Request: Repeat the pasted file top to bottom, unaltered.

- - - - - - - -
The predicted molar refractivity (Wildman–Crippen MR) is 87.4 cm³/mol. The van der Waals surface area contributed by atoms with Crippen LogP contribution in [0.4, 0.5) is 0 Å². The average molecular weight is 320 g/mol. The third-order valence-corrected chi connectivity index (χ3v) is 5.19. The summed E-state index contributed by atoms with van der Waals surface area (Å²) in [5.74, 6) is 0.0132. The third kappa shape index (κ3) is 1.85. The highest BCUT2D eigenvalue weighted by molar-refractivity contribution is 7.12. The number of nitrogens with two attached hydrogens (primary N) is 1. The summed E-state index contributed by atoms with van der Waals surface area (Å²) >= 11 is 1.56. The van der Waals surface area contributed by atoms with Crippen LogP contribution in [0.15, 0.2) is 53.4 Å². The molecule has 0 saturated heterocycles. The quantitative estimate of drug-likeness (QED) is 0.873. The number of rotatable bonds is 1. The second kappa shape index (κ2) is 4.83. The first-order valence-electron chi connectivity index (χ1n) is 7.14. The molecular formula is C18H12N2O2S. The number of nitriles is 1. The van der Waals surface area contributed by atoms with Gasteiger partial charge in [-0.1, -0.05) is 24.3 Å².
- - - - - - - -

The predicted molar refractivity (Wildman–Crippen MR) is 87.4 cm³/mol. The van der Waals surface area contributed by atoms with Crippen LogP contribution in [0.4, 0.5) is 0 Å². The average molecular weight is 320 g/mol. The third-order valence-corrected chi connectivity index (χ3v) is 5.19. The summed E-state index contributed by atoms with van der Waals surface area (Å²) in [5.74, 6) is 0.0132. The third kappa shape index (κ3) is 1.85. The highest BCUT2D eigenvalue weighted by molar-refractivity contribution is 7.12. The number of nitrogens with two attached hydrogens (primary N) is 1. The summed E-state index contributed by atoms with van der Waals surface area (Å²) >= 11 is 1.56. The van der Waals surface area contributed by atoms with Crippen LogP contribution in [0.15, 0.2) is 53.4 Å². The molecule has 0 saturated heterocycles. The quantitative estimate of drug-likeness (QED) is 0.873. The number of rotatable bonds is 1. The second kappa shape index (κ2) is 4.83. The first-order valence-electron chi connectivity index (χ1n) is 7.14. The molecular formula is C18H12N2O2S. The number of nitriles is 1. The van der Waals surface area contributed by atoms with Gasteiger partial charge in [-0.1, -0.05) is 24.3 Å².